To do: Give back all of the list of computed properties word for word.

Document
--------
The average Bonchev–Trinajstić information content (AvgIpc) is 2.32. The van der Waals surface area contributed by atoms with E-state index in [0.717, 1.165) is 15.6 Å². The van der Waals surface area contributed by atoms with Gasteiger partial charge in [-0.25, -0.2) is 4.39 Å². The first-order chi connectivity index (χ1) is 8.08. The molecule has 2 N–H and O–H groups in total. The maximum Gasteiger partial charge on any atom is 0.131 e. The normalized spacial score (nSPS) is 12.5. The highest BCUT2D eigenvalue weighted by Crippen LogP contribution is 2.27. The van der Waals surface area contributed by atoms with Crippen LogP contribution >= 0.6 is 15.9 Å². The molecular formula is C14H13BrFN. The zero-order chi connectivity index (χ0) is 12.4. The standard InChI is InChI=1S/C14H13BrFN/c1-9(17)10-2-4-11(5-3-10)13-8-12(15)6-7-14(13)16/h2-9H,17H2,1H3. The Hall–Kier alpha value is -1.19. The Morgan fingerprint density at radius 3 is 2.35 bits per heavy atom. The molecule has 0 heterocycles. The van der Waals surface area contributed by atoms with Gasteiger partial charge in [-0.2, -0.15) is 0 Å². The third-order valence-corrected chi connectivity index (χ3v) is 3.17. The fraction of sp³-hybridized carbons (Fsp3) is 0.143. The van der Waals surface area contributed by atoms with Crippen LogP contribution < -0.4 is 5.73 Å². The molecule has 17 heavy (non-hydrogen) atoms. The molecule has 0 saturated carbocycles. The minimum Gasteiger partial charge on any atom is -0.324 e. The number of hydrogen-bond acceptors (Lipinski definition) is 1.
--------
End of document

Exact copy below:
The average Bonchev–Trinajstić information content (AvgIpc) is 2.32. The van der Waals surface area contributed by atoms with E-state index in [0.717, 1.165) is 15.6 Å². The van der Waals surface area contributed by atoms with Gasteiger partial charge in [-0.25, -0.2) is 4.39 Å². The first-order chi connectivity index (χ1) is 8.08. The molecule has 2 N–H and O–H groups in total. The maximum Gasteiger partial charge on any atom is 0.131 e. The normalized spacial score (nSPS) is 12.5. The highest BCUT2D eigenvalue weighted by Crippen LogP contribution is 2.27. The van der Waals surface area contributed by atoms with Crippen LogP contribution >= 0.6 is 15.9 Å². The molecular formula is C14H13BrFN. The zero-order chi connectivity index (χ0) is 12.4. The standard InChI is InChI=1S/C14H13BrFN/c1-9(17)10-2-4-11(5-3-10)13-8-12(15)6-7-14(13)16/h2-9H,17H2,1H3. The Hall–Kier alpha value is -1.19. The Morgan fingerprint density at radius 3 is 2.35 bits per heavy atom. The molecule has 0 heterocycles. The van der Waals surface area contributed by atoms with Gasteiger partial charge in [-0.2, -0.15) is 0 Å². The third-order valence-corrected chi connectivity index (χ3v) is 3.17. The fraction of sp³-hybridized carbons (Fsp3) is 0.143. The van der Waals surface area contributed by atoms with Crippen LogP contribution < -0.4 is 5.73 Å². The molecule has 17 heavy (non-hydrogen) atoms. The molecule has 0 saturated carbocycles. The minimum Gasteiger partial charge on any atom is -0.324 e. The number of hydrogen-bond acceptors (Lipinski definition) is 1.